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Koizumi Declares Abe Behind the Curve on Nuclear Energy

SNA (Tokyo) — Seven years after the Great East Japan Earthquake and the ensuing nuclear meltdown at the Fukushima Daiichi plant, the Federation of Promotion of Zero-Nuclear Power and Renewable Energy (Genjiren) continues its campaign for the end of nuclear power in Japan. Junichiro Koizumi, former Japanese prime minister and Genjiren advisor, says that a non-nuclear future for Japan has both the feasibility and widespread support for implementation—but not under the Abe administration.

Japan has a long history of support for nuclear power. Even Koizumi himself was a strong proponent of nuclear energy during his tenure as prime minister from 2001 to 2006. However, after the Fukushima Daiichi meltdown in 2011, he, like many other Japanese citizens, became disenchanted with the idea of nuclear power as the source of Japanese energy policy. After studying and reflecting on the issue, Koizumi identifies three “lies” that proponents of nuclear power use to advocate their case:

1. Japan’s nuclear power plants are safe

2. Nuclear power is a cost-effective energy source

3. Nuclear power is an indefinite source of clean energy that does not emit carbon dioxide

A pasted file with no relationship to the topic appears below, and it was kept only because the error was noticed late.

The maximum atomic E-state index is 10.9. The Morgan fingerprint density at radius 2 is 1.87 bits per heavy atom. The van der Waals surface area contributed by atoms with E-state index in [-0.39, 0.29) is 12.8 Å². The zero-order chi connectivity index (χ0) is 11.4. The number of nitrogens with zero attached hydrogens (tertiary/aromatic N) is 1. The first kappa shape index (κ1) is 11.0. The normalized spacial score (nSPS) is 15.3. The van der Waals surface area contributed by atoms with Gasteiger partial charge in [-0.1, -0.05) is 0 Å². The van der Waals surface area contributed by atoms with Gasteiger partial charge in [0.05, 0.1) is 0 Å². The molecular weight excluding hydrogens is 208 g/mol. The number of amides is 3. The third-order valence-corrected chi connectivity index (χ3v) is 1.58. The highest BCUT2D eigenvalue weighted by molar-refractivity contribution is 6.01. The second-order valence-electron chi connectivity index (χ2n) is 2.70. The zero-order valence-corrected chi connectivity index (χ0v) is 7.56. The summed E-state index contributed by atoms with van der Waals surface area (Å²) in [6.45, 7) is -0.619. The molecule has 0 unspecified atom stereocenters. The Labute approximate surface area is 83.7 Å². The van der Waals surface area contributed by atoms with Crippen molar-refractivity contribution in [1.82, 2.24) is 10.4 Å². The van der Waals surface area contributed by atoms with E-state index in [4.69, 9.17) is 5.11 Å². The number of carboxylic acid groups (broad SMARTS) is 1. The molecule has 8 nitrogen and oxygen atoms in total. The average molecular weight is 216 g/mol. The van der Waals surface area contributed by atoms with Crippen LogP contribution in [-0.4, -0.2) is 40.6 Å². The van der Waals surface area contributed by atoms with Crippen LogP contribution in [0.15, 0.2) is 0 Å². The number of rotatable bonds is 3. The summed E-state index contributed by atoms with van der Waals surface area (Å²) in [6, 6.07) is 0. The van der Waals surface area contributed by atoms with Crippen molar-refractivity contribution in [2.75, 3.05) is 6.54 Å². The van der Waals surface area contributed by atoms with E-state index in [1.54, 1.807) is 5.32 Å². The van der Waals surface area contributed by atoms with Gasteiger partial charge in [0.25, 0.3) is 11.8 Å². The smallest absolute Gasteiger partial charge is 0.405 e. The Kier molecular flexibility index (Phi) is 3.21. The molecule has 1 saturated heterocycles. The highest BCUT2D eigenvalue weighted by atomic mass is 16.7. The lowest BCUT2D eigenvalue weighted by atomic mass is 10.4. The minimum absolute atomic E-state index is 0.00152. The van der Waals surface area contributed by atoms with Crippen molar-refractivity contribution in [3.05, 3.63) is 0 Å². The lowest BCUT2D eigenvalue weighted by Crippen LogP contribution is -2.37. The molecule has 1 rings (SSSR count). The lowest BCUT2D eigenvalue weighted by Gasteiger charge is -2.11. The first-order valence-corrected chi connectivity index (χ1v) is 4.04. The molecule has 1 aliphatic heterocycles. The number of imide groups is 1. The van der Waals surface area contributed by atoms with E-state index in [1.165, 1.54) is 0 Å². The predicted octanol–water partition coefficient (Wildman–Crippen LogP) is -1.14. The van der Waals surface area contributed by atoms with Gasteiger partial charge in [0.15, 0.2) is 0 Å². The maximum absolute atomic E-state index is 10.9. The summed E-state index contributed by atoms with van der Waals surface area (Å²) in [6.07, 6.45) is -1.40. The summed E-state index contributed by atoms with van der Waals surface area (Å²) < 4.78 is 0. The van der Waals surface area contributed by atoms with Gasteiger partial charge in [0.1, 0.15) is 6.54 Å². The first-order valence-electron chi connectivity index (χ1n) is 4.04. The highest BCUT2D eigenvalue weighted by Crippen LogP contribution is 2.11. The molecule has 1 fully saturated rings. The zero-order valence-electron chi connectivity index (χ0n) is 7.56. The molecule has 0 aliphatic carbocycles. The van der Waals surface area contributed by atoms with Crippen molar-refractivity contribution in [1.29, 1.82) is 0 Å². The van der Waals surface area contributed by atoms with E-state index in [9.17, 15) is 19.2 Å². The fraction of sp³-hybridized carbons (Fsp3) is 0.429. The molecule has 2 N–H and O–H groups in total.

Japanese people are becoming increasingly aware of the reality of this deception, and, with public support, a future with zero nuclear power is entirely plausible. When nuclear plants were shut down after the Fukushima Daiichi meltdown, Japan experienced no blackouts—a fact that gives Koizumi “complete confidence” that Japan can realize a nuclear-free future. Furthermore, the fall of nuclear power in Japan presents an opportunity for Japanese policy to shift towards an emphasis on renewable energy, including wind, solar, and geothermal energy.

Despite shifting public opinion, the Ministry of Economy, Trade, and Industry continues to support nuclear power, with plans to maintain it at 20-22%. “Unfortunately,” Koizumi says, “In regard to the nuclear power issue, [the Liberal Democratic Party] is not respecting the opinion of the majority of the Japanese people. If they continue to go ahead and promote nuclear power, I don’t believe that they will continue to be able to have the support of the people. The question is when will the LDP will realize this.”

While Koizumi is still a staunch supporter of the Liberal Democratic Party, the party’s leadership remains the most significant obstacle for Japan’s zero nuclear power future. Looking toward future political change, Koizumi says, “I think that Japan, at quite a fast speed, could achieve zero nuclear power and economic development based on renewable energy. However, under the current Abe administration, this is not possible. In the near future, even under the LDP, I believe that—through the support of the people of Japan—the LDP itself will also change and achieve zero nuclear power plants.”

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